What Is Dietary Fiber

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Burkitt and Trowell's definition of DF, the sum of polysaccharides and lignin that are not hydrolyzed by human alimentary enzymes, has gained a wide acceptance (4,5). This physiological definition allows the inclusion of other compounds that may differ in chemical structure but have fiber-like characteristics. On the other hand, analytical chemists prefer the definition proposed by Southgate in a a

Dietary Fiber Intake

1982 (6) where DF is the sum of lignin and non-starch polysaccharides (NSP). The NSP consist of cellulose, hemicelluloses, P-glucans, pectin, gums, and mucilages. Lignin, the noncarbohydrate constituent of DF, is a complex three dimensional polymer of phenyl propane units. Resistant starches, formed by retrogradation of amylose that escapes digestion in the small intestine (7,8), are also included in the definition of DF because they behave like NSP in the gut.

Two international surveys were conducted by the AOAC International in order to fulfill two objectives: 1) to determine if a consensus could be reached on the definition of DF and associated methodologies; and 2) to consider appropriate classification of oligosaccharides that are not hydrolyzed by human alimentary enzymes (9). Results of the survey should help international harmonization of acceptable definitions of DF and its components. The survey results will also provide insight for chemists seeking to modify analytical methods and develop reference materials to meet the accepted definition.

The first survey was initiated in December 1992 and 144 professionals participated (9). A large majority of participants (70%) supported that the DF definition should reflect both chemical and physiological perspectives. The survey results indicated that 65% of people supported the current DF definition as polysaccharides and lignin that are not hydrolyzed by human alimentary enzymes. However, 59% supported the future expansion of DF definition to include oligo-saccharides that are not hydrolyzed by human alimentary enzymes.

In December 1993, a follow-up survey was sent out, specifically addressing the issue of a new definition that may include oligosaccharides that are not hy-drolyzed by human alimentary enzymes, along with the results from the first survey for confirmation (9). The second time, 65% of the participants supported the inclusion of these oligosaccharides. Eighty (80) % supported the inclusion of resistant starches and lignin in the DF definition beyond NSP. It is noteworthy that only 6% believe DF includes only NSP or plant cell wall components, suggesting a general agreement that the chemical entity of DF is not limited to these components.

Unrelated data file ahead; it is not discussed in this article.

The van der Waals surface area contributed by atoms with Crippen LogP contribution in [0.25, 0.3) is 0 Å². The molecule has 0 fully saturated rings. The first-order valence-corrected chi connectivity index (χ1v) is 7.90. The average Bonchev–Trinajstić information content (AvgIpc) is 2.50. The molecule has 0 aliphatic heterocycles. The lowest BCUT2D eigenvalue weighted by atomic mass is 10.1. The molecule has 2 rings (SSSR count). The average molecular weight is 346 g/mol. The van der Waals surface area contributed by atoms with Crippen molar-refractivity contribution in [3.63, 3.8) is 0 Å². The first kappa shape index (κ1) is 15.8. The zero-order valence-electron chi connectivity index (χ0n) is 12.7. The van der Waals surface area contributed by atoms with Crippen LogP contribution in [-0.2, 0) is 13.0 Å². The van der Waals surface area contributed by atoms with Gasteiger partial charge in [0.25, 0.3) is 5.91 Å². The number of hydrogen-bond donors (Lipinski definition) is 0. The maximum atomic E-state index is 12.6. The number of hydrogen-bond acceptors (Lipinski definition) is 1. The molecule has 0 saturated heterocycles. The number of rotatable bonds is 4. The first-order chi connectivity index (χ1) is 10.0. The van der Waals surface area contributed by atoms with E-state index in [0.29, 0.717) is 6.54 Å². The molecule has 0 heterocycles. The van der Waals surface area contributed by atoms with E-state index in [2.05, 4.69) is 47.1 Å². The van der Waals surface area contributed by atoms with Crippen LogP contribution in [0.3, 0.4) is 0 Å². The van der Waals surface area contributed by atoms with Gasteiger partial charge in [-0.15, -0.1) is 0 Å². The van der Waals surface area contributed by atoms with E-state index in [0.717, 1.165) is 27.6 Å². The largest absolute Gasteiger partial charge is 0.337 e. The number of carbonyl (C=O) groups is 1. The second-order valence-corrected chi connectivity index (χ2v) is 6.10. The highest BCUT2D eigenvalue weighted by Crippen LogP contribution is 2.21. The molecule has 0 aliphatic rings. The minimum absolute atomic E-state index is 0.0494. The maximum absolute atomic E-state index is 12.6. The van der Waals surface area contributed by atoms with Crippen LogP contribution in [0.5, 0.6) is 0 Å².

Based on these survey results, Cho (formerly Lee) and Prosky (9) have g proposed the expansion of the definition of DF to include resistant oligosaccha-

rides, in addition to the currently included NSP, resistant starch, and lignin. Resis- t?

tant oligosaccharides, defined as oligosaccharides that are resistant to hydrolysis by human alimentary enzymes, can be used synonymously with the term ''unavailable oligosaccharides.'' This proposal was adopted at the AOAC Workshop I on Complex Carbohydrates held in Nashville, TN, USA in October, 1995. 2

The addition of resistant oligosaccharides to the DF definition may open up new avenues in the nutritional, analytical, and food technology research areas. Along this line, a common understanding on resistant oligosaccharides should be developed. Certain types of oligosaccharides may be claimed for DF in the future if the unavailability in the human upper gastrointestinal tract and the re- u

Cho et al.

suiting physiological actions similar to other DF components are fully proven. It should be emphasized that most of the foods in today's market do not contain resistant oligosaccharides, except a few formulations using resistant oligosaccharides as ingredients. Thus this new definition would not affect the DF values of most food products. Nevertheless, the inclusion of resistant oligosaccharides would allow new product development efforts as well as nutrition research to more actively evolve. Subsequently, analytical methodology should be fine tuned to fully recover these resistant oligosaccharides as well as resistant starch in the DF analysis. Until a reliable methodology is developed to meet this new definition, current DF methods should continue to be used for DF labeling and dietary assessment studies (5).

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